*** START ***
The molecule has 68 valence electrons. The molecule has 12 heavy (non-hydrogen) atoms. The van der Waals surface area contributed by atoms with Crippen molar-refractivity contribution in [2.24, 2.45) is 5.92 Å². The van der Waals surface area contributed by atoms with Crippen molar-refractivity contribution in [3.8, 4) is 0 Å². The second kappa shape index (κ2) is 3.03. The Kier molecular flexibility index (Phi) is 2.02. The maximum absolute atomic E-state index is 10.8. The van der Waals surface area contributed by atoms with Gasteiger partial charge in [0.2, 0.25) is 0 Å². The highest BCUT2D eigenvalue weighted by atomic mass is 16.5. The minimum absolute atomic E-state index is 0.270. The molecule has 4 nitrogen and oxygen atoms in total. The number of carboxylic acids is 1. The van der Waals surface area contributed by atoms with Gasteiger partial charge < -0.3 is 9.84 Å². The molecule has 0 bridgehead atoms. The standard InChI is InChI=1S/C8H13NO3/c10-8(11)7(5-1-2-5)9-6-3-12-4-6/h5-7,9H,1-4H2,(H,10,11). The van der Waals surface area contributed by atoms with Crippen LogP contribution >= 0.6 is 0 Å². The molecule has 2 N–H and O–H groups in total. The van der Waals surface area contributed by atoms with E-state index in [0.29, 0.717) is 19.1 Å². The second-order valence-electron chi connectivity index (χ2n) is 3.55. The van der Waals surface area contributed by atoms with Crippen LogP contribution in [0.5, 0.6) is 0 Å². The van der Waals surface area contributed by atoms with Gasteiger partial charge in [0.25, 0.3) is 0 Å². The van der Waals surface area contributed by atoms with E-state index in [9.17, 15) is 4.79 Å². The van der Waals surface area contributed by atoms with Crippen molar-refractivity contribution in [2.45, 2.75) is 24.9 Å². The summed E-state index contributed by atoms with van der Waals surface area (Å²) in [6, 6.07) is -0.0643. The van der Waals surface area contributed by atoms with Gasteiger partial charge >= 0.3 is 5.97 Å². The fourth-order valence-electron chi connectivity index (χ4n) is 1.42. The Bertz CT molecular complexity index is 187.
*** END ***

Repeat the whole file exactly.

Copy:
The molecule has 68 valence electrons. The molecule has 12 heavy (non-hydrogen) atoms. The van der Waals surface area contributed by atoms with Crippen molar-refractivity contribution in [2.24, 2.45) is 5.92 Å². The van der Waals surface area contributed by atoms with Crippen molar-refractivity contribution in [3.8, 4) is 0 Å². The second kappa shape index (κ2) is 3.03. The Kier molecular flexibility index (Phi) is 2.02. The maximum absolute atomic E-state index is 10.8. The van der Waals surface area contributed by atoms with Gasteiger partial charge in [0.2, 0.25) is 0 Å². The highest BCUT2D eigenvalue weighted by atomic mass is 16.5. The minimum absolute atomic E-state index is 0.270. The molecule has 4 nitrogen and oxygen atoms in total. The number of carboxylic acids is 1. The van der Waals surface area contributed by atoms with Gasteiger partial charge < -0.3 is 9.84 Å². The molecule has 0 bridgehead atoms. The standard InChI is InChI=1S/C8H13NO3/c10-8(11)7(5-1-2-5)9-6-3-12-4-6/h5-7,9H,1-4H2,(H,10,11). The van der Waals surface area contributed by atoms with Crippen LogP contribution >= 0.6 is 0 Å². The molecule has 2 N–H and O–H groups in total. The van der Waals surface area contributed by atoms with E-state index in [0.29, 0.717) is 19.1 Å². The second-order valence-electron chi connectivity index (χ2n) is 3.55. The van der Waals surface area contributed by atoms with Crippen LogP contribution in [0.5, 0.6) is 0 Å². The van der Waals surface area contributed by atoms with Gasteiger partial charge in [0.25, 0.3) is 0 Å². The van der Waals surface area contributed by atoms with E-state index in [9.17, 15) is 4.79 Å². The van der Waals surface area contributed by atoms with Crippen molar-refractivity contribution in [2.45, 2.75) is 24.9 Å². The summed E-state index contributed by atoms with van der Waals surface area (Å²) in [6, 6.07) is -0.0643. The van der Waals surface area contributed by atoms with Gasteiger partial charge >= 0.3 is 5.97 Å². The fourth-order valence-electron chi connectivity index (χ4n) is 1.42. The Bertz CT molecular complexity index is 187.